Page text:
Defining Hydrogen from A to Z: C is for the Five C’s of Cryogenic Hydrogen
Continuing in our Defining the Hydrogen Economy from A to Z series, we are revisiting the letter C and discussing the important C’s of Cryogenic Hydrogen, the heart of Liquid Hydrogen solutions for a cleaner energy future.
In cryogenics, we strive to take advantage of the energy dense state of fluids such as hydrogen. As fluids get to a low enough temperature (at ambient pressure) they become liquid, and even lower, they can freeze. You can think of it in terms of water. If you want a lot of water, you won’t try to take it in vapor. You’d want it in liquid form. This is one reason why we go cryogenic, but there are many more reasons. In fluids like nitrogen and hydrogen, their liquid to gas ratio is 1:694 and 1:848 respectively. This means that for 1 liter of liquid hydrogen, it can expand to 848 liters of gaseous hydrogen at atmospheric pressure. This is the first reason why we go cryogenic, but let’s run down the top five reasons.
At GenH2, we keep in mind the five C’s of Cryogenic Hydrogen: Compact, Clean, Compression Synergy, Control, and Capture
Liquefying hydrogen from gas to liquid form makes the energy storage compact. It’s also why storing it becomes a high-performance game. As we store these liquids in their saturated states, we have to deal with the incredible amount of heat leak coming from everywhere. You can liken it to trying to keep water from evaporating in a 500⁰ F oven. Luckily, we have decades of tried-and-true technology and methods of Liquefaction and Controlled Storage (LaCS) to enable indefinite storage and mitigate risks.
At both the production side and the liquefaction side, we take advantage of the smallest molecule on the periodic table. This allows us to employ small sized filtration to ensure high purity of hydrogen is ultimately dispensed and stored. Also, in low temperature fluids like hydrogen, we take advantage of the fact that helium is the only other molecule that can exist in gaseous form at 20 kelvin (-423 degrees F). Therefore, at 20 kelvin, every other fluid is frozen, which leaves liquid hydrogen, or gaseous helium. And as the hydrogen naturally evaporates, it can purge existing helium (if there was any!).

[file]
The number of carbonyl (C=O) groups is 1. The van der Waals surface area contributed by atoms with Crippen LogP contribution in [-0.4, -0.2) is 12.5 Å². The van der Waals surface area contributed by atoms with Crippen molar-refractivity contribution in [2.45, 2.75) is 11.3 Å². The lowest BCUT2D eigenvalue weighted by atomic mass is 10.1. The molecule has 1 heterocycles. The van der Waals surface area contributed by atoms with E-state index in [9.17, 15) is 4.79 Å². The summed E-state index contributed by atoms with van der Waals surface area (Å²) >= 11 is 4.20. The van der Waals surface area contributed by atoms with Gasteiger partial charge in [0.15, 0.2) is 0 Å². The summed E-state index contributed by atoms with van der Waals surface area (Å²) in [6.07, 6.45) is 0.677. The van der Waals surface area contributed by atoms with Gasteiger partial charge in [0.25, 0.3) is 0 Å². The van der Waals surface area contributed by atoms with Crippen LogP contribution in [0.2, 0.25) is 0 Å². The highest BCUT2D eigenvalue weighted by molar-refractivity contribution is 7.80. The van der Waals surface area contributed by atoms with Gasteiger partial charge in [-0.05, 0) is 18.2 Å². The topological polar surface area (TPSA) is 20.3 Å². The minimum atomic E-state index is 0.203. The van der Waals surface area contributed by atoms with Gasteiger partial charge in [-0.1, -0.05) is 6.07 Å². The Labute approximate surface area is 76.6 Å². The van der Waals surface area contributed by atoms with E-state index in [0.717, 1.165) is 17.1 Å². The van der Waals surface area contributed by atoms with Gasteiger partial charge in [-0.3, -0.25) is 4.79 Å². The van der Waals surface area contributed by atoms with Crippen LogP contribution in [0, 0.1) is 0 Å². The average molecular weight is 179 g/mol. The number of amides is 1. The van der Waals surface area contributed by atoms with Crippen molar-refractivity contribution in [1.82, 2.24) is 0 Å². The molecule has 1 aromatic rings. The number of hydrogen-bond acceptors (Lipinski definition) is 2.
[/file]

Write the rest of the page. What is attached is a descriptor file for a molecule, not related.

3. Compression Synergy
Compression Synergy is that intersection of compressive possibilities a cryogen provides at lower temperatures. When starting at a saturated liquid state, a cryogen will naturally warm and expand without work but from the heat that is allowed to come in from the ambient environment. This natural process alone can be used to create a high-pressure filled vessel. It can also be used to create a supercritical, highly dense fluid called cryo-compressed hydrogen. And of course, it can be used as liquid directly. That is, no matter the end-use application, the liquid can be used to conveniently provide high-pressure gas (GH2), compressed fluid (CcH2), or liquid hydrogen (LH2).
Starting with liquid at the source, the process can also act as the cooling power needed for pumps and compression equipment. Liquid hydrogen is perhaps the perfect example of a fluid state that perfectly provides compressive synergy, with all cases being valid and efficient methods for hydrogen delivery.
As prefaced above, we’re essentially trying to keep water liquid in a hot oven. Through years of research and experimentation, we’ve reached the point that we can control the state of the fluid, its transfer, and its storage. It might sound trivial, but it’s problem that has eluded some of the best minds for years. And there are some who may still say “zero boiloff of LH2 is impossible.” Well, at GenH2 we control the storage and transfer of our liquid hydrogen and can keep it liquid indefinitely as needed. With complete end to end control, we can achieve a safer, more efficient, and more flexible operation.
Because hydrogen can be obtained from many sources, like methane and water, it makes it possible to capture the by-products or pollutants while using the cold from the liquefaction process. In the use of cryogenic carbon capture techniques, CO2 exhaust gas can be frozen and liquefied to prevent it from going into the atmosphere. This can effectively, massively reduce CO2 emissions from the plants and makes processes like steam methane reform safe for the planet. Cryo-adsorption techniques can also be used to effectively capture and store hydrogen molecules in dense form such as in our licensed Cryo Flux Capacitor technology.
There is much to explore about the capabilities and advantages of cryogenics and liquid hydrogen, many of which will be expounded in subsequent blogs of defining the hydrogen economy.